In Orange County, COVID-19 hospitalizations not requiring intensive care unit admittance declined by approximately 20% between Sept. 7 and Sept. 14, decreasing from 466 to 372 total patients. As of Sept. 14, the Orange County Health Agency COVID-19 dashboard indicated that 115 people were in the ICU.

On Monday, Sept. 13, the Orange County Health Agency reported 10 new COVID-19 deaths, with 1,583 new COVID-19 cases over a three-day period. A week prior, after the Labor Day weekend, HCA reported 1,651 new COVID-19 cases with 20 COVID-related deaths.

In terms of COVID-19 vaccination rates, Orange County has crossed a milestone of more than 2 million individuals fully vaccinated on all platforms, yet experts in Orange County say more needs to be done to protect children in schools.

HCA Director and County Health Officer Dr. Clayton Chau also expressed concern over a recent pediatric COVID-19 related death, adding that a child under the age of five, with underlying health conditions, died from the virus. In a statement released on Sept. 10, Chau echoed the need for vaccination for individuals over the age of 12.

“My heart goes out to this family who has lost a precious young life. This is an urgent reminder that we must do everything we can to protect our little ones, the children and infants in our community who are not yet eligible for vaccination,” Chau said. “This means being fully vaccinated if you are over the age of 12, as well as wearing a mask indoors, avoiding crowds, maintaining physical distance in poorly ventilated areas, and washing your hands regularly. I cannot stress enough how important these precautions are, not only to protect you, but those you care about around you.”

Still, despite the health officer’s concern about the spread of COVID-19 within the local school system, the discussion of parental choice regarding face masks at school will be a topic of public discussion at the Irvine Unified Board of Education meeting on Tuesday, Sept. 14.

Irvine Unified School District’s Board of Education is set to hear public comments regarding a mask choice resolution, which will be presented by Let Them Breathe. The resolution encourages more parental choice regarding the use of face masks on school campuses, according to the IUSD Board of Education’s Tuesday, Sept. 14 meeting agenda.

Annie Brown, Public Information Officer for Irvine Unified School District, explained that the mask choice resolution was not brought forth by IUSD, adding that the board will not vote on the topic. Brown also said that members of the public are allowed to address the board with topics of interest.

In an email to Irvine Weekly, Brown confirmed that this topic for public comment was made at the request of Let Them Breathe.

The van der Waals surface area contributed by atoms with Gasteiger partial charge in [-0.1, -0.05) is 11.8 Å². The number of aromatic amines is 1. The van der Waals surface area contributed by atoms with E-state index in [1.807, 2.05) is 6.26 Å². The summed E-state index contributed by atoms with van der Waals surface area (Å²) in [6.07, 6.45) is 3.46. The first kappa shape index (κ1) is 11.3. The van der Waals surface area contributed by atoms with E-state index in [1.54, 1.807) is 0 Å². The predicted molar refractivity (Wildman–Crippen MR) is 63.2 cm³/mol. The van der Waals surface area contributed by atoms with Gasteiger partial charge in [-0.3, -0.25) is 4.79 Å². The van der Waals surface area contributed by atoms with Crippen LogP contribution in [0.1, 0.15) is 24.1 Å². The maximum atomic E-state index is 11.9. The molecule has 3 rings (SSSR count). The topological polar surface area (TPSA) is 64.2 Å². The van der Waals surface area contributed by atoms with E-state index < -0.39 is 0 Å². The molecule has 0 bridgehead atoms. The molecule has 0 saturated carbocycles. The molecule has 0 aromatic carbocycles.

Andrew Noymer, professor of epidemiology at UC Irvine, explained that unmasking children in schools is a bad idea, regardless of who makes the decision. While Noymer admits he does not see face masks as a permanent feature, he said it needs to be for the time being.

“They can spread COVID-19 to household members including grandparents and parents – if we’re going to turn down the temperature of COVID transmission society-wide, we need to include kids wearing masks,” Noymer said on a phone call with Irvine Weekly. “I’m not foreseeing a future where everyone goes out in public with masks, but right now, I think we need to mask in schools.”

Currently, IUSD is supporting optional student attestation for vaccination status. With more than 30,000 students now back in daily, in-person education. To help students remain healthy, a message from Annie Brown, Public Information Officer for Irvine Unified, explained that the district will provide free COVID-19 testing kits for students and staff at school sites.

In California, per orders from Gov. Gavin Newson, students are required to wear a face mask when indoors, while on campus.

In his predictions, Noymer said he expects another wave of COVID-19 before next spring, adding that while vaccinations are trending upward, there is still room for more people to get vaccinated against the virus.

“We’ve seen in place after place that we’re not really at herd immunity yet, so there’s still room, unfortunately, for more cases,” he said. “It’s really well documented that this Delta strain is more transmissible, and when you have greater transmissibility, it’s harder to reach herd immunity.”

In Orange County, HCA has now reported that more than 2 million individuals are fully vaccinated. As of Sept. 6, HCA reported that there are 2,043,693 individuals vaccinated on all platforms,

While progress has been made, Noymer cautioned against premature celebration of the county’s milestone, adding that the number of vaccinated individuals needs to be closer to 3 million for the county to be considered “fully vaccinated.”

“The county has 3.26 million residents, and the only people ineligible are under 12 – there’s medical exemptions, but basically 2.8 million would be complete vaccination,” he said. 

While Chau expressed the need to continue to vaccinate Orange County’s younger population, First District Supervisor Andrew Do shared a reminder that despite being fully vaccinated at any age, an individual can still be infected with COVID-19.

In a Facebook post shared on Sept. 10, Do explained that despite receiving the Moderna vaccine, he had tested positive, and was under mandated quarantine.

“Although I received both doses of the Moderna vaccine earlier this year, today I was notified I tested positive for COVID-19 after learning I was exposed. Following CDPH’s safety protocols, I started quarantining at home since yesterday and will continue for 10 days. At this time, I am experiencing only mild symptoms but will continue to monitor and notify the people I have been in close contact with,” Do wrote.